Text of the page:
Written by Africanews

The op-ed piece published by the BBC about Amun-her-khepeshef being resurrected is in no way reflective of the material conditions of Egypt. The speculation and doubt expressed over the status of the heir-presumptive is borderline treasonous at best. The outside influence of the BBC is laughable as it is a western news source that has no basis to understand the religious magics wielded by the priests of the Egyptian pantheon.

The casting of doubt further de-legitimizes the governing of Egypt because it lacks substantiation particularly when the BBC states β€œIs the newly resuscitated prince considered to be born before or after his younger brother?” This sort of rhetorical questioning should be seen as quibbling that seeks to cause even more instability than what already exists.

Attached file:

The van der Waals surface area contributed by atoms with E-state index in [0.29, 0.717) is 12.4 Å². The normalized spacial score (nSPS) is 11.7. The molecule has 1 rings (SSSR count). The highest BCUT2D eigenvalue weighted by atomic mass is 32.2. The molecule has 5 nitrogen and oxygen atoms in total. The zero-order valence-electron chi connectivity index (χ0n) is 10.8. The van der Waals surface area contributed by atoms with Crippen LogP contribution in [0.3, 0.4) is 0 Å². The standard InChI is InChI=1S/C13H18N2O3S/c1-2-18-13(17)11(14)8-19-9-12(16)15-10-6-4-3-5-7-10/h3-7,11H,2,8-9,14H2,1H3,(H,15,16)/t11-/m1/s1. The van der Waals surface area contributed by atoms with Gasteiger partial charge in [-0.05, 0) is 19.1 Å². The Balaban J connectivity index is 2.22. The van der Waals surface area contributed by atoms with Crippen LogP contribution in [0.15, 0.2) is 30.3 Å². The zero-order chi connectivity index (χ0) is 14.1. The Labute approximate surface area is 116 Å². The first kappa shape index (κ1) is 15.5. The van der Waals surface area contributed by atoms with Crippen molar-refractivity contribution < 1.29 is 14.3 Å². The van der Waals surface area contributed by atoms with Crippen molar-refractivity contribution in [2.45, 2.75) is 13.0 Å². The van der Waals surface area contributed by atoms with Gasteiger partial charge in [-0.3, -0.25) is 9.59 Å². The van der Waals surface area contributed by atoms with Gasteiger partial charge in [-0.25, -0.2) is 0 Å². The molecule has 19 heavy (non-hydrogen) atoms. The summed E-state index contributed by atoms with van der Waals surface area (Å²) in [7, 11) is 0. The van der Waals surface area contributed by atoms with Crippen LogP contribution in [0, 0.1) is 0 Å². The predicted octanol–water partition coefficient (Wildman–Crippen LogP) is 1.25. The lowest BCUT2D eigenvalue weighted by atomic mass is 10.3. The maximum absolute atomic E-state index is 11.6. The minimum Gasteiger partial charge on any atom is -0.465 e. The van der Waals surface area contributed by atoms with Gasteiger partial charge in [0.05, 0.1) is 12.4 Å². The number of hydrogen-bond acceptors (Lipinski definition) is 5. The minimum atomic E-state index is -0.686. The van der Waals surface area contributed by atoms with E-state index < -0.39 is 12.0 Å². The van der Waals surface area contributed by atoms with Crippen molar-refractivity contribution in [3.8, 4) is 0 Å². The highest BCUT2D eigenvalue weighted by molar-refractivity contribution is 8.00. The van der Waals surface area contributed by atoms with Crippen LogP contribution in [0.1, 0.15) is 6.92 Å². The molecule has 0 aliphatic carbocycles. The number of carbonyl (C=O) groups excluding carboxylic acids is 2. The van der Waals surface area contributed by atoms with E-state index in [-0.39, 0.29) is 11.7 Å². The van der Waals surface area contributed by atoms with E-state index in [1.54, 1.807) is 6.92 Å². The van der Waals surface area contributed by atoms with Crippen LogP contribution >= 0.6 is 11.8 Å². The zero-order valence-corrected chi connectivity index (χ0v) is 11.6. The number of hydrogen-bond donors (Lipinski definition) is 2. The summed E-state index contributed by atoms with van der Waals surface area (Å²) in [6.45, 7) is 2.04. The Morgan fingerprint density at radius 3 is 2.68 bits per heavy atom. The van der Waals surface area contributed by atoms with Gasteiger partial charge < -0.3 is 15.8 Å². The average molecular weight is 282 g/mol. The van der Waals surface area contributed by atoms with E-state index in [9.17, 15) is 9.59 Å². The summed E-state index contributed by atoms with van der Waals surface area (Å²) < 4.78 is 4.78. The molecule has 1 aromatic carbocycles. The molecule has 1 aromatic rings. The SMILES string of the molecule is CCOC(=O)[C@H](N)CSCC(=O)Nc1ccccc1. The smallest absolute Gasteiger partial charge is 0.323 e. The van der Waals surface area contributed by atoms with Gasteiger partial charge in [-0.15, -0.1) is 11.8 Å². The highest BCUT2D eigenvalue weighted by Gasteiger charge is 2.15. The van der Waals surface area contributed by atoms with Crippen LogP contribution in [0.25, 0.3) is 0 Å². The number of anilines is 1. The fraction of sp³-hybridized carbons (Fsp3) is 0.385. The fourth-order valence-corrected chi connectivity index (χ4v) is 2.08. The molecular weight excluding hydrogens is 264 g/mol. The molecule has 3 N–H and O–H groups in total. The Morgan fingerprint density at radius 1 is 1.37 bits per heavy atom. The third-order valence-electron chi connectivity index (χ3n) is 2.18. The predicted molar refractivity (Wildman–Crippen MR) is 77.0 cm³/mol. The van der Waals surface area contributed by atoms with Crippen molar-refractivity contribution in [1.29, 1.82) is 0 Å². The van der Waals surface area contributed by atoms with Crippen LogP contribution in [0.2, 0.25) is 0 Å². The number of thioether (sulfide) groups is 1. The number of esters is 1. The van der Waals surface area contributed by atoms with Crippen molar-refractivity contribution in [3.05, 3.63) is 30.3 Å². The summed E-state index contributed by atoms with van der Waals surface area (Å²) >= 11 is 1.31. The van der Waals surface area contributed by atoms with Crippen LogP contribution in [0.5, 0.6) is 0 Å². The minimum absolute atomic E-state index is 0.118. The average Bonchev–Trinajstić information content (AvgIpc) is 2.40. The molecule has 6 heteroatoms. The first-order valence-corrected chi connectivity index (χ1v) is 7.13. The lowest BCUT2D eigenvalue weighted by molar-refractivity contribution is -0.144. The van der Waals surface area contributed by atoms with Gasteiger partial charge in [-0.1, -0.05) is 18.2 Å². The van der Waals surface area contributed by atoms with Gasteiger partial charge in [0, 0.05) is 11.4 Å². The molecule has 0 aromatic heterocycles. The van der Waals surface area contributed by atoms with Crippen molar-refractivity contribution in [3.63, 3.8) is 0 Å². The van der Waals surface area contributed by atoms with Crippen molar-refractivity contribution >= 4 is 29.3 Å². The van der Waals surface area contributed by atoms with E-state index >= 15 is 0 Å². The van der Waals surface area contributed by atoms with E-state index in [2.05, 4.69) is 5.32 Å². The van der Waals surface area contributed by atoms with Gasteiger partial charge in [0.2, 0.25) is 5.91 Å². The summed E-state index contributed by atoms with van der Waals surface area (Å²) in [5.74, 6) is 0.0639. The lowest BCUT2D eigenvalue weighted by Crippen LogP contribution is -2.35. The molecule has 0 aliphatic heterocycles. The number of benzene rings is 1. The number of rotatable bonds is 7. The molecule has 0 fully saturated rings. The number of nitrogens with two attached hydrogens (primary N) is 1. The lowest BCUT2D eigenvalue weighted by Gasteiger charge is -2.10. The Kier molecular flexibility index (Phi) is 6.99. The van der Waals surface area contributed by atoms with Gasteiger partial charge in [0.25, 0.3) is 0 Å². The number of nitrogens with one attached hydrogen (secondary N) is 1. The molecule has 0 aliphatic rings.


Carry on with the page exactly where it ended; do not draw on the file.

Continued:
In regards to the concern expressed about the primogeniture, the Prince is alive and that is what matters most. The overall vitality of the Egyptian crown is reliant on the existence of strong rulers who are benevolent, which Amun-her-khepeshef has proven himself as over his short life. He was the first born, and as such he is still the first born, regardless of the period where he died first.

The usage of a peasant's voice in the matters of religion is faulty at best as the peasants cannot truly know the will of the gods. They should follow the instructions of their priests rather than compare the news of the resurrection to their younger days before a Prince was deemed worthy of being sent back to the living.

To question the will of the Gods is to question the Pharaoh himself and is in bad faith. The rule and existence of the Pharaoh are through the blessings of Horus and Osiris, and as such they are above reproach and question.